Putnam County Commissioners gave their approval to a request by Superior Court Judge Denny Bridges and Circuit Court Judge Matt Headley for the creation of a court referee.
They will go before the County Council Tuesday evening for fiscal approval.
A court referee is a licensed attorney in the state of Indiana who works under the authority of the judges and presides over cases assigned by them.
"We see the referee hearing child support, small claims, some misdemeanor, some juvenile cases as well as some dissolution of marriage actions," said the letter presented to the commissioners.
The two judges believe now is a good time to move forward with their request. They quote an increase in the total number of cases filed in Putnam County since 1978 to be 210 percent.
There were just two judges in 1978, and they heard 10,228 cases.
They cite increases in other county offices affecting the court system since 1978. The prosecuting attorney had two part-time prosecutors and two part-time secretaries in 1978. As of 2008 there were four prosecutors (three being full-time), four full-time secretaries, a victim's assistant coordinator and an investigator.
The sheriff's department increased from one, sheriff, one to two deputies, two to three jail employees and one office person to 17 deputy sheriffs, 13 full-time jail employees, 33 part-time ail employees and five office staff in 2008.
Bridges and Headley also pointed out the difference in other counties with populations from 21,542 to 39,902 (Putnam has 37,251) and the number of judges. Only one other county, Gibson with a population of 33,396, has only two judges.
Huntington with 38,026 in population has two judges, one referee and one town court. Knox County with 38,241 in population has three judges and one town court.
Even Wabash County with only a population of 33,559 has two judges and two town courts.
The judges' information went on to explain the weighting system of the Indiana Supreme court. When applying this weight to Putnam County courts the two courts are having cases filed that should require over three courts to hear them.
In fact, of the 92 counties within the state, only six counties have an aggregate average higher than Putnam.
There was concern also with the changes in the public defender's office and the impact it will have on the court system.
"It's going to create problems maybe as soon as November," Headley said. "There will be massive confusion on the third floor."
Request for proposals for new public defenders (who will not have offices in the courthouse) have been mailed. So far, no responses have come in.
The judges believe they can hire a hearing office for about $75,000 a year plus county benefits. This is what the Boone County Referee receives.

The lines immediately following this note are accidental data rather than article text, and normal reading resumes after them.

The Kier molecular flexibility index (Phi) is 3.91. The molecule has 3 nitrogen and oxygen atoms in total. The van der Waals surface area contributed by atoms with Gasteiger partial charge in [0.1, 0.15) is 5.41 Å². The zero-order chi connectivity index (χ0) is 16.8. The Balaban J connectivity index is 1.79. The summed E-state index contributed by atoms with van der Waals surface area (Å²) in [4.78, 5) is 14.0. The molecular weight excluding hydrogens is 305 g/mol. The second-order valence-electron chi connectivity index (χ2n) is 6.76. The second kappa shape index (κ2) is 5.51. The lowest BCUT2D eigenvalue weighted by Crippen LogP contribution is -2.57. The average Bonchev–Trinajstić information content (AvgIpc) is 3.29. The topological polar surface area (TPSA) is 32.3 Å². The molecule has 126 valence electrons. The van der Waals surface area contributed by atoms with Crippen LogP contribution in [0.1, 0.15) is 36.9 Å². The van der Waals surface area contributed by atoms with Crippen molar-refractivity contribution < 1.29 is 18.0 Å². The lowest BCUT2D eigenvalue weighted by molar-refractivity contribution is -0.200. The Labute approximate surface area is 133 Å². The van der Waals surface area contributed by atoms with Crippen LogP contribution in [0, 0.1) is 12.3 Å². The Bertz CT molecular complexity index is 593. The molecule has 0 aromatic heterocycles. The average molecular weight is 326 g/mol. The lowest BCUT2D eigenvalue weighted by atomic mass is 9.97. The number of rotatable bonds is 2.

Support staff would come from one of the courts -- probably the Circuit Court -- so no additional staffing requirements would be necessary.
Office supplies, computers and other items will be taken from the public defender's office to save on start-up costs.
"Since the referee will heard a large percent of Title IV-D cases, the federal government will reimburse 66 percent of monies expended," said Bridges.
A one-time amount in the Children's and Families fund of $1.2 million is available. The judges want approval to fund the position over the 2009-10 years.
The judges hope that after 2010 they will have the gears in motion to make this position a magistrate, which is a state-paid position. At that point, the person could hear additional types of cases that a referee cannot.
Space would be available with the changes in the public defender system.
"The current structure is mostly in place," said Bridges.
Commissioners gave their approval and the judges will now go before the county council for funding approval.
In other business, commissioners approved contracts for the health department and Putnam County Hospital regarding providing H1N1 vaccinations at no cost; a contract for Cinergy MetroNet for a portion of the new telephone system for the courthouse; a contract for borings on Bridge 10 and acknowledged that the Barnard Road Bridge number 248 will be widened with government funding since it has been declared a historic bridge. It will be widened on each side.
"That's the only bridge that didn't wash out in 1957 on Big Walnut," said Gene Beck. It is a cement arch bridge built in 1926.
Commissioners also discussed the Crowe's bridge being declared historic by the national keeper.
The Putnam County Museum received approval to get most of the items they requested from the County Home.
Commissioners also refused a request by the Hoosier State Paranormal to investigate the County Home.
County Attorney Scott Hoff recommended they not approve the request based on the county's insurance company "preferring" they did not.
"Things are already disappearing out there now. I would prefer that we not do it," Hoff told commissioners.
County Planner Kim Hyten said he had a complete inventory of all items from the county home, and that nothing was missing. A pink glass lamp requested by the Putnam County Museum -- one of the items in question -- was a personal effect taken by a family member from someone who had lived at the home, Hyten said.
Putnam County Commissioners meet on the first and third Monday of every month at the Putnam County Annex.